I’m going to say it straight: I don’t like to see a child in heeled shoes. Let me be clear. I’m not only talking about high heels or those plastic high-heel costume shoes. I’m talking about school shoes and soccer shoes. Summer sandals, toddler shoes, and “healthy shoes for kids.” If you look at the kids around you, you’re likely to find a heel on almost every pair of shoes they are wearing.
Last year I posted this on my Facebook page:
“When I see a ONE INCH heel on both a Kid’s size 8.5 shoe and a Woman’s size 7 shoe, it makes me wonder if anyone in shoe-design has ever taken trigonometry. FWIW, the shorter the foot, the GREATER the distortion created by a particular heel height.”
I expanded on this picture in Whole Body Barefoot and I’ve copied it below because I think it’s important that you read it.
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KIDS AND HEELED SHOES
Recalling Picture B on page 15 [adding below for your reference], there are three measures that affect how much a heel distorts a body from neutral: the height of the heel, the length of the foot, and the height of the body.
The shorter the foot wearing a heeled shoe, the greater the angle upon which the foot is set. When it comes to putting kids in heeled shoes, it bears emphasizing:
- The higher the heel, the more forward the body is projected.
- The shorter the foot, the more forward the body is projected.
- The taller the body, the more forward the body is projected.
Kids are short, but they also have short feet, which is why it drives me crazy to see a child’s shoe with a heel the same height as their parents’. The short foot of a child “magnifies” a heel’s effect—even a heel of seemingly inconsequential height. Which means that, in the case of these shoes (a woman’s size 7 and a child’s size 8.5), the angle between the standing surface and the foot would be much greater in the child than in the adult.
It also means that the necessary compensation to get the body back “upright” is relatively greater for the child than the adult. Want to experience the math for yourself? Go to a free-standing bookshelf and put this book under either the right or left side to see how far the bookshelf tips. (For extra fun, look how the books shift and imagine how the loads to each of the “book cells” change in this arrangement.) Then put this book under the back of the bookshelf and again, note the total distance traveled by the unit…and the books.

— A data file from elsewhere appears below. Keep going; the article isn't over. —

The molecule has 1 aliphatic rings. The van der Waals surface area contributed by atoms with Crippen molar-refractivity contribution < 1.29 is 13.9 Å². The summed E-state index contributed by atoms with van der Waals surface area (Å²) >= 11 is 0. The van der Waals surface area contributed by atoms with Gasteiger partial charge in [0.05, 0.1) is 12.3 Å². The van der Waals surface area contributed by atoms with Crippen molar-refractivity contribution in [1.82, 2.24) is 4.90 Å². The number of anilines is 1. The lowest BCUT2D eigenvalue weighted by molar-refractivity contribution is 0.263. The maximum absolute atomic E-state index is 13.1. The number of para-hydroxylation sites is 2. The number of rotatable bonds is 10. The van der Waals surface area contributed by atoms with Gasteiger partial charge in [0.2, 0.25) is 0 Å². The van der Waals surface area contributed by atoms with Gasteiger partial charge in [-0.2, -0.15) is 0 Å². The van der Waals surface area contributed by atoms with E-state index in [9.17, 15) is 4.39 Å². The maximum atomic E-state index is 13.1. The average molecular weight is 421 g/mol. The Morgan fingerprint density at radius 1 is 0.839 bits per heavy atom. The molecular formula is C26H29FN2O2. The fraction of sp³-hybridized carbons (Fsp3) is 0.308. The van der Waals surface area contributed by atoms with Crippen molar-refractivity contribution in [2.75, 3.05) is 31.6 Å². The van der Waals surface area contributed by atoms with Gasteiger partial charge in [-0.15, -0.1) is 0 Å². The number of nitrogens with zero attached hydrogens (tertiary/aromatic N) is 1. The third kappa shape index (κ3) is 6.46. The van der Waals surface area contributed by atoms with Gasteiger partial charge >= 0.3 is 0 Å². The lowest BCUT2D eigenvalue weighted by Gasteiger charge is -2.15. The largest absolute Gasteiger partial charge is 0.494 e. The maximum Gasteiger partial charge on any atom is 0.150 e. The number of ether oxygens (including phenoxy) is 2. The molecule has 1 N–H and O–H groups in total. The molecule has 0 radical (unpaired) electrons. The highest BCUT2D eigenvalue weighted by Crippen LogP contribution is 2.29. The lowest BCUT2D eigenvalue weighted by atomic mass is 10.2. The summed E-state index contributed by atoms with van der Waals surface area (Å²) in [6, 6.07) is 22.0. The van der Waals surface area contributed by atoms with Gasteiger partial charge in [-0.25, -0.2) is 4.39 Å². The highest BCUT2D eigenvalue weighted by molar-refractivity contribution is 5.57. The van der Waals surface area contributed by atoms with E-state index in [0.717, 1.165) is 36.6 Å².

Barring medical conditions or the occasional dress up, heeled shoes have no place in a child’s wardrobe. Children’s shoes are not mini versions of adult fashion; they’re maxi versions. They amplify the deleterious effects of traditional footwear. For this reason (and for many others), I buy only minimal shoes for my kids.
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When you first start looking, it feels impossible to find shoes without heels (or elevated toes, or pointy toe-boxes that squish the toes together, or don’t attach, like a slide-on or flip-flop). Especially if you’re walking into a store like this:
Fortunately, companies that make “minimal shoes” (to various degrees) are sprouting up all of the time. Read Shoes: The List to gather the basics on what you’re looking for. Here’s a picture of the list of Kid Shoes from an appendix in Whole Body Barefoot (sorry for the blur, I need a new camera!).
Support sprouting companies when you’re able, so they can continue making these products. If you’re an ETSY store or larger company that makes minimal shoes for kids, or you’ve got a lead on a great brand or shoe, leave a link in the comments and I’ll compile and publish Shoes: The KIDS List. OK?
Tread well, my friends!